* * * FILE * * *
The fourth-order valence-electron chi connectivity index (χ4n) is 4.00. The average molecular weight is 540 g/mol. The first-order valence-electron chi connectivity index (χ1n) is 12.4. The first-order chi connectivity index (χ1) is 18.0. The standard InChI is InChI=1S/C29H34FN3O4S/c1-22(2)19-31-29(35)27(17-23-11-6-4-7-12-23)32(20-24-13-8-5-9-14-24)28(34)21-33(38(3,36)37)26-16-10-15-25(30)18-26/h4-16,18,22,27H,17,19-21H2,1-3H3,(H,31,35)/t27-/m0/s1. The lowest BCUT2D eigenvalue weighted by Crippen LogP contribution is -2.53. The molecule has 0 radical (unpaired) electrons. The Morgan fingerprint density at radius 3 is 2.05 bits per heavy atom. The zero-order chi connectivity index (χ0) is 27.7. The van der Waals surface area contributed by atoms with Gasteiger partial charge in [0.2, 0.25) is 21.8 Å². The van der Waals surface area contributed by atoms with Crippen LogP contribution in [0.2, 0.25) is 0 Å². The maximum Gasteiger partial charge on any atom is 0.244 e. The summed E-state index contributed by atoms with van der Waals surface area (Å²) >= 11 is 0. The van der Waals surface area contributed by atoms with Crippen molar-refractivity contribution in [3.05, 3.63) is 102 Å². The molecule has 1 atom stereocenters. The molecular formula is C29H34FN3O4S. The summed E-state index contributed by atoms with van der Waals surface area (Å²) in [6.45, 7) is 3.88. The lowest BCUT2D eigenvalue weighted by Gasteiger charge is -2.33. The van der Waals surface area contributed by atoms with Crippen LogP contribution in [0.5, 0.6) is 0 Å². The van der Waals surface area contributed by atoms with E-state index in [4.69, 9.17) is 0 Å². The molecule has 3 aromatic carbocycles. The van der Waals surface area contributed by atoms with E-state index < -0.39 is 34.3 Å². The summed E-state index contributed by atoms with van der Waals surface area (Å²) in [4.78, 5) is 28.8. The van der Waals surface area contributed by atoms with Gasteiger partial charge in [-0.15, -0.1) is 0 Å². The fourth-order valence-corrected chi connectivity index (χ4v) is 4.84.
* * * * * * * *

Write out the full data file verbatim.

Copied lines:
The fourth-order valence-electron chi connectivity index (χ4n) is 4.00. The average molecular weight is 540 g/mol. The first-order valence-electron chi connectivity index (χ1n) is 12.4. The first-order chi connectivity index (χ1) is 18.0. The standard InChI is InChI=1S/C29H34FN3O4S/c1-22(2)19-31-29(35)27(17-23-11-6-4-7-12-23)32(20-24-13-8-5-9-14-24)28(34)21-33(38(3,36)37)26-16-10-15-25(30)18-26/h4-16,18,22,27H,17,19-21H2,1-3H3,(H,31,35)/t27-/m0/s1. The lowest BCUT2D eigenvalue weighted by Crippen LogP contribution is -2.53. The molecule has 0 radical (unpaired) electrons. The Morgan fingerprint density at radius 3 is 2.05 bits per heavy atom. The zero-order chi connectivity index (χ0) is 27.7. The van der Waals surface area contributed by atoms with Gasteiger partial charge in [0.2, 0.25) is 21.8 Å². The van der Waals surface area contributed by atoms with Crippen LogP contribution in [0.2, 0.25) is 0 Å². The maximum Gasteiger partial charge on any atom is 0.244 e. The summed E-state index contributed by atoms with van der Waals surface area (Å²) >= 11 is 0. The van der Waals surface area contributed by atoms with Crippen molar-refractivity contribution in [3.05, 3.63) is 102 Å². The molecule has 1 atom stereocenters. The molecular formula is C29H34FN3O4S. The summed E-state index contributed by atoms with van der Waals surface area (Å²) in [6.45, 7) is 3.88. The lowest BCUT2D eigenvalue weighted by Gasteiger charge is -2.33. The van der Waals surface area contributed by atoms with Crippen LogP contribution in [0.5, 0.6) is 0 Å². The van der Waals surface area contributed by atoms with E-state index in [4.69, 9.17) is 0 Å². The molecule has 3 aromatic carbocycles. The van der Waals surface area contributed by atoms with E-state index < -0.39 is 34.3 Å². The summed E-state index contributed by atoms with van der Waals surface area (Å²) in [4.78, 5) is 28.8. The van der Waals surface area contributed by atoms with Gasteiger partial charge in [-0.15, -0.1) is 0 Å². The fourth-order valence-corrected chi connectivity index (χ4v) is 4.84.